NEWPORT NEWS, Va. - Spirits were high and competition was intense among the 23 schools as an upstart team from Harrisonburg tried to unseat the long-reigning champions from Alexandria competing in the 2011 Virginia Regional High School Science Bowl at Jefferson Lab on Feb. 5.
The Thomas Jefferson High School for Science and Technology team from Alexandria returned to defend its title as reigning champ. The team was undefeated during the morning round-robin matches and through Round 4 of the afternoon double-elimination playoffs before losing its first match of the day 58 to 90 to Harrisonburg High School, Harrisonburg. The loss forced the two teams to battle it out in a final faceoff match in which the Thomas Jefferson team bounced back and beat Harrisonburg, 96-12, to win the Virginia Regional High School Science Bowl title.
Harrisonburg High School finished second and Bishop Sullivan Catholic High School, Virginia Beach, finished third at the end of the intense, day-long academic competition. St. Christopher's School, Richmond, took fourth place.
For finishing first, the TJHSST team, coached by Sharon Webb, won an expense-paid trip to the U.S. Department of Energy Science Bowl Nationals to be held in Washington, D.C., April 28 to May 2. The team also took home a $750 check for its school, the regional banner that the team will carry to nationals, a team trophy and individual medals.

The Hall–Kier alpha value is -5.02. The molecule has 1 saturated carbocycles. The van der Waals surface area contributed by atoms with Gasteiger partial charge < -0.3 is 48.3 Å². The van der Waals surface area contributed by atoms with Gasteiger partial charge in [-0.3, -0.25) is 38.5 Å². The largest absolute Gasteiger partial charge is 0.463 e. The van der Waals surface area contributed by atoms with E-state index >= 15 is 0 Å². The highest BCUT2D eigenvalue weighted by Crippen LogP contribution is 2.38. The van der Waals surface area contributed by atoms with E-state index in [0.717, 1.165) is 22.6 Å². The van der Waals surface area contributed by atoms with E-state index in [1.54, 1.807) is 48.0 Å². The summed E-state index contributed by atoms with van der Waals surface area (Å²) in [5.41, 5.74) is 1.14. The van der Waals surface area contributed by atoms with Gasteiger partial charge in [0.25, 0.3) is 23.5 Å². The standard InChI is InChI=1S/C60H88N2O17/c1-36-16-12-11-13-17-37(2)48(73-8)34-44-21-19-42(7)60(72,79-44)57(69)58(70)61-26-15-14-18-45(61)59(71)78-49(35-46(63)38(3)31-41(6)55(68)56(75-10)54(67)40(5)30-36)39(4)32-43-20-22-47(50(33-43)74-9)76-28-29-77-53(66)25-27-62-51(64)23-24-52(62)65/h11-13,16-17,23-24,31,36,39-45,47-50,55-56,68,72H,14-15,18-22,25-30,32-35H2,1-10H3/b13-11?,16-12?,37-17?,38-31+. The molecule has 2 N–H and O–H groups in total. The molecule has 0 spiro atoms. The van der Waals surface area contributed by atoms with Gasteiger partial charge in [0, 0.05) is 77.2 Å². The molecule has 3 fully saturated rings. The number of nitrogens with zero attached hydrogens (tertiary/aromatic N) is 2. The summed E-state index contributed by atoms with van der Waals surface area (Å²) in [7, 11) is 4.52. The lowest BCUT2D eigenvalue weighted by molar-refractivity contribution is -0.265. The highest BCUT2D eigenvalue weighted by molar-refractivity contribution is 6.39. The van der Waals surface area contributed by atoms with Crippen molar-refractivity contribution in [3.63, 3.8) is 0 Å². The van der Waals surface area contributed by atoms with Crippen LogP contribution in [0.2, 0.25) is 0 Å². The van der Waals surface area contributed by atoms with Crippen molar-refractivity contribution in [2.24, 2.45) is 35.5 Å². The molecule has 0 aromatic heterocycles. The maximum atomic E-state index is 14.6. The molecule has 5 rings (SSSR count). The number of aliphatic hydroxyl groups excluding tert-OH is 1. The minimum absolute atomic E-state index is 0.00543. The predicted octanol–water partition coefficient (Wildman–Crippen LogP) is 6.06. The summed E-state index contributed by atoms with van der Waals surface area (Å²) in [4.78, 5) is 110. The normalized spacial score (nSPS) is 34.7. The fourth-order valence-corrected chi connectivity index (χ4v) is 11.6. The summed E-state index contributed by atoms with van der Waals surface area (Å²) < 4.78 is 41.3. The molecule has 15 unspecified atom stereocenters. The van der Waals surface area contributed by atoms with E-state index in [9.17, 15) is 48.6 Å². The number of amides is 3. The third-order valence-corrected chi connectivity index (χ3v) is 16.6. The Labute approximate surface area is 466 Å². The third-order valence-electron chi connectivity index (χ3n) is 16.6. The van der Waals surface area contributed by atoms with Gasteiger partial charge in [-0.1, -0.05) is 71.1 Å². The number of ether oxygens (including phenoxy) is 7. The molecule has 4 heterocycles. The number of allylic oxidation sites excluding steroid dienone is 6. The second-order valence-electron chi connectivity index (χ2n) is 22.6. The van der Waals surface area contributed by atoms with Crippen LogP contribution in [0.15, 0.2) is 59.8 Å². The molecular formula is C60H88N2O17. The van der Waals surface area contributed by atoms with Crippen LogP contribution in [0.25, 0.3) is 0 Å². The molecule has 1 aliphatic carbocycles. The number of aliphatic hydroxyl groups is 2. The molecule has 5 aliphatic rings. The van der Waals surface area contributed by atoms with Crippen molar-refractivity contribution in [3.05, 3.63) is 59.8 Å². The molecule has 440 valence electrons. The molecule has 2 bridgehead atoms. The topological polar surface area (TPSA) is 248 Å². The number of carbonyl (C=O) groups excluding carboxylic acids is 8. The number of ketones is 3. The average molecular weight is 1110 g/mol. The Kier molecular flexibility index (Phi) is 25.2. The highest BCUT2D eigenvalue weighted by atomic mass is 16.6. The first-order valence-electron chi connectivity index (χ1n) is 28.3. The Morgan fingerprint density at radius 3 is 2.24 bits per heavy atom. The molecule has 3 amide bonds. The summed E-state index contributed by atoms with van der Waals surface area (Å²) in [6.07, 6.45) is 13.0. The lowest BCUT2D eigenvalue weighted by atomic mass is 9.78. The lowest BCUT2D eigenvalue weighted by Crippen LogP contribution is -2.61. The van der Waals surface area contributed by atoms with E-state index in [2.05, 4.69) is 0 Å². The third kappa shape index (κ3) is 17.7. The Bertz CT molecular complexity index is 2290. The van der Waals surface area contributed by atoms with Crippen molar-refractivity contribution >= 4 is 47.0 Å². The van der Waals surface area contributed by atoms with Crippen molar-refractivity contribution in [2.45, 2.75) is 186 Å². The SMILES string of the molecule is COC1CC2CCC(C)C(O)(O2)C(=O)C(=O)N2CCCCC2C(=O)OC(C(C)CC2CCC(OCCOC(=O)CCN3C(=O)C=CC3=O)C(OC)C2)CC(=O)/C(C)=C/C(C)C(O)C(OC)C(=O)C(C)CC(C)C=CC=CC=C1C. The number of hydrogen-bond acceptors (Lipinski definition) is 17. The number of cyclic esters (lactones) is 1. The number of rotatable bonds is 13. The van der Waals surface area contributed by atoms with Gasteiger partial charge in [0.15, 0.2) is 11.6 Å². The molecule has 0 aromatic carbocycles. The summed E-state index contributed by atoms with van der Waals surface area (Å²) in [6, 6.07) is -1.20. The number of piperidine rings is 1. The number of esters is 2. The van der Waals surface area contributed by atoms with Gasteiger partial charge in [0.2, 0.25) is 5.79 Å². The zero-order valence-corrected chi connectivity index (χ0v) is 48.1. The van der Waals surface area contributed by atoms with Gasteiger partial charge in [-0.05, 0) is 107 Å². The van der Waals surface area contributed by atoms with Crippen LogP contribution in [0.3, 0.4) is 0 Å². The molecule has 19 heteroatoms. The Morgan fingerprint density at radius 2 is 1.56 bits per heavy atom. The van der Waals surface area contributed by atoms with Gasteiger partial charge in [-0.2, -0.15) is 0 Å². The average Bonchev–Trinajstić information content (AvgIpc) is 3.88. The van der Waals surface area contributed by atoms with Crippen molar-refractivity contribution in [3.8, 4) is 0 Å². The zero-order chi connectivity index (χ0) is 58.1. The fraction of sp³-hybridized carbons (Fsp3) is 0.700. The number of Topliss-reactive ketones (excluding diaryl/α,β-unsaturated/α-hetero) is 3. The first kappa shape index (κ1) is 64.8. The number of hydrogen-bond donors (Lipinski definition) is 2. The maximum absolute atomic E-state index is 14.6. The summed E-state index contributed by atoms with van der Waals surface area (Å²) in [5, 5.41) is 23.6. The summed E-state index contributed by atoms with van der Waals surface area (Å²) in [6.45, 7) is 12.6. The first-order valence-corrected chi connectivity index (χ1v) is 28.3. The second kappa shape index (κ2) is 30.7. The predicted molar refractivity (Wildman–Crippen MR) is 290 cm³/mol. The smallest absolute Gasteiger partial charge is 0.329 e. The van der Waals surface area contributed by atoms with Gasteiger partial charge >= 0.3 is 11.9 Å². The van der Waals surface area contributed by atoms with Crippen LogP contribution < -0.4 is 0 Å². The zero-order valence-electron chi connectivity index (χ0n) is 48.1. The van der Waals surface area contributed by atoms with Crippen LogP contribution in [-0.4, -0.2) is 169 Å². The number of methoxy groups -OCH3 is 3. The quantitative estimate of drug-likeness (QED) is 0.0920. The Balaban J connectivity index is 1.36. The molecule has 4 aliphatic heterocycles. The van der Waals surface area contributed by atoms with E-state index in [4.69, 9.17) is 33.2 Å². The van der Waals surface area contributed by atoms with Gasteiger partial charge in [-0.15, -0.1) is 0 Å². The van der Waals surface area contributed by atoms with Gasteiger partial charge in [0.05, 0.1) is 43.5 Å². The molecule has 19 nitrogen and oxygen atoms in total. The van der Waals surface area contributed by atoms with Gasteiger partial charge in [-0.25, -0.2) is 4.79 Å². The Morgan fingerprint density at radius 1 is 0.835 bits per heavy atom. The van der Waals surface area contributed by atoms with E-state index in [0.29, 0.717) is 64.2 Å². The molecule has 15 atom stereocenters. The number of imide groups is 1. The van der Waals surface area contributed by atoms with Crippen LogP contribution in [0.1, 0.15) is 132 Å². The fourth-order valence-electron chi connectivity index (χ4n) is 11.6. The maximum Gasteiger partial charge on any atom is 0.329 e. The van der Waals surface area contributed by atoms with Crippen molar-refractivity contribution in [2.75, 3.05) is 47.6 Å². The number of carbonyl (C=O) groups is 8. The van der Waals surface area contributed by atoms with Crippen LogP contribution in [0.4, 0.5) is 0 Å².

The Harrisonburg team, coached by Andrew Jackson and Suzanne Smith, received a $500 check for its school and a team trophy. The Bishop Sullivan team, coached by William Dunn and Carol Stapanowich, earned a $300 check for its school and a team trophy. The St. Christopher's team, coached by Vicki Hurt and Alina Cichocki, took home the fourth-place team trophy.
The National Science Bowl tournament - sponsored by the Department of Energy since 1991 - is an annual competition among teams of students. The teams face off in an intense question-and-answer format where contestants are quizzed on their knowledge in all science disciplines, including earth and space science, biology, chemistry, general science, mathematics and physics. A new category was added this year: energy. The day is broken into two sessions: morning round-robin matches, followed by double-elimination matches in the afternoon. A match is two eight-minute halves with a two-minute break.
Teams that didn't advance to the afternoon session were invited to compete in a problem-solving challenge dubbed the Stay All Day Contest. Teams were presented with three very different activities where they had to analyze and solve problems. The team with the best combined results for the activities was Warwick High School from Newport News and coached by Justin Giroux. Team members won individual prizes and they received a check for $300 for their school.
"The Science Bowl program champions an interest in science, technology, engineering and math among our nation's youth," Tyler said. "It encourages students to further their education and to pursue careers that will use this knowledge."
The efforts of more than 60 volunteers were needed to carry out the day-long event. Most of the volunteers were Jefferson Lab staff members who performed as competition moderators, rules judges, timekeepers and scorekeepers during matches.